After that it degrades and its constituent molecules are returned to the cell’s raw material bin.

That is a non-simple question with a non-simple answer. You should read this below link, but partially it comes down to your meaning of “store.” RNA can act both as an information storage medium and a structural element. Ribosomes and the little machines that hold amino acids that are to be assembled into proteins are made primarily of rRNA and tRNA, respectively. Those could be considered “stored”, in the way engines are “stored” in cars.

Very helpful, thank you. This stuff gets glossed over in high-school level biology, so it’s easy to see why folks get confused about what the various types of RNA are and what they do.

It seems to me that rRNA and tRNA, while involved in the process, are not really relevant to these vaccine claims, correct? And there isn’t any mechanism by which an mRNA vaccine could “change” rRNA or tRNA?

According to this, the half-life of mRNA varies according to various factors, but the median is around 10 hours.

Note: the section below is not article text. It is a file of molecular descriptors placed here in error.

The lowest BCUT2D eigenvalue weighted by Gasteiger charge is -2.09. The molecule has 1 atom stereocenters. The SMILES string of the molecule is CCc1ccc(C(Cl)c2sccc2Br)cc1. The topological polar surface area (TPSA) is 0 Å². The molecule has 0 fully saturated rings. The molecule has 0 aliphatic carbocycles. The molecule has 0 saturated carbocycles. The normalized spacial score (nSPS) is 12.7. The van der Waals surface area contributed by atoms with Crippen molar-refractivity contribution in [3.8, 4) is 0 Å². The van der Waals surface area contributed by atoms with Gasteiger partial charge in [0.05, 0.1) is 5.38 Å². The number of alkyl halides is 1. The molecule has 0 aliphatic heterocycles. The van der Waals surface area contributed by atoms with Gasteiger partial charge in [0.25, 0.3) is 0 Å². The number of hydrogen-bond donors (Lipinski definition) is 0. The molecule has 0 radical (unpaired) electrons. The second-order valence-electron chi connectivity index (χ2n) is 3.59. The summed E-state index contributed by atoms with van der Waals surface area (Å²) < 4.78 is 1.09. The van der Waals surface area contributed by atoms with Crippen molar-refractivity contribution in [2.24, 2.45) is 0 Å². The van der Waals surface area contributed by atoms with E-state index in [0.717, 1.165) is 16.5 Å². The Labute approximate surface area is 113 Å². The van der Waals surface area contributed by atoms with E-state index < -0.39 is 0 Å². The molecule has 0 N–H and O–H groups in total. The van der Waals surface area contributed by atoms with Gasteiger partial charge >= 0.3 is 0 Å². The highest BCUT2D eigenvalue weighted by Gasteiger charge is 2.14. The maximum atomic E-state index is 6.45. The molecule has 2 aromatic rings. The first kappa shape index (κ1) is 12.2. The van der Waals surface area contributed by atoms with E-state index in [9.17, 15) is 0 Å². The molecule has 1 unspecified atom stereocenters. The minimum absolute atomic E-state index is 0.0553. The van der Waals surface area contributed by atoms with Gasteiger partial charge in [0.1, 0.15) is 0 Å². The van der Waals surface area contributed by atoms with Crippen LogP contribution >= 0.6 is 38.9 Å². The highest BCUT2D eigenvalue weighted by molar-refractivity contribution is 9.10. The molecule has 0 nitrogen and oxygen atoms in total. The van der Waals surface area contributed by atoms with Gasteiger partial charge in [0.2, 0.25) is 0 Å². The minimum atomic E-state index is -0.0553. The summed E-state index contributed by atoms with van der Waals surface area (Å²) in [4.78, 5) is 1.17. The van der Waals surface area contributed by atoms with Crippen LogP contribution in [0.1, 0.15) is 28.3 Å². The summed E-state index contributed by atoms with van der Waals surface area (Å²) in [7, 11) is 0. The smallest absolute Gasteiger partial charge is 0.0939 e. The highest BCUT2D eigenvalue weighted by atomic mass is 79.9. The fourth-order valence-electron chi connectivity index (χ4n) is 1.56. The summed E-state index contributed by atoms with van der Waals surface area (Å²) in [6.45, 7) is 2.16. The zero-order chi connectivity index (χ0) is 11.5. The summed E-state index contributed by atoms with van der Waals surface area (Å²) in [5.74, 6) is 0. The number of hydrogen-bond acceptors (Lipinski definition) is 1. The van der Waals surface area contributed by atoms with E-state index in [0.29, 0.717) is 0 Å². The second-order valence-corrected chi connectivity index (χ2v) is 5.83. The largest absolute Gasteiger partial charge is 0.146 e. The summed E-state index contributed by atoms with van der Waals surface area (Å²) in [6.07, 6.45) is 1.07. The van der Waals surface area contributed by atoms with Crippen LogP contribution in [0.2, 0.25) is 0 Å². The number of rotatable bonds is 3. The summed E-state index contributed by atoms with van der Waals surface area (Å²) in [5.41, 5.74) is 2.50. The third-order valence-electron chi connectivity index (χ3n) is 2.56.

Right, and right.

(Of course, to be pedantic, somebody could theoretically some day design mRNA injections that instruct for proteins designed to make specific alterations to the genome, including the genes producing RNAs. So there is–in a literal sense–a mechanism.)

(As for what is taught in high school, there are classes of RNA that weren’t even discovered yet when I was in high school/college. There might still be some today.)

And correct me if I’m wrong, but I think that we constantly, from before we’re born until our corpses are thoroughly decomposed, are chock full of foreign mRNA from all the microorganisms that live inside us. This just happens to be a deliberately-engineered source of foreign mRNA.

Okay, that makes sense and clears up part of what the doctors were saying in the article I quoted. However it still makes sense to me to say, by letting a foreign entity issue their own messages to my cell machinery you are changing my messaging, even though no individual messages I sent have been modified. It’s like if I have a pile of papers and you sneak one of yours in, I would still say you have changed my papers even though you didn’t actually change any individual paper I wrote.

There are like millions of ribosomes so it’s not like a couple extra messages are going to cause a backup on protein processing. I have no idea why Gainesville guy had a problem with changing RNA. If the vaccine did cause such a backup that affects cell function surely we would have noticed by now.

~Max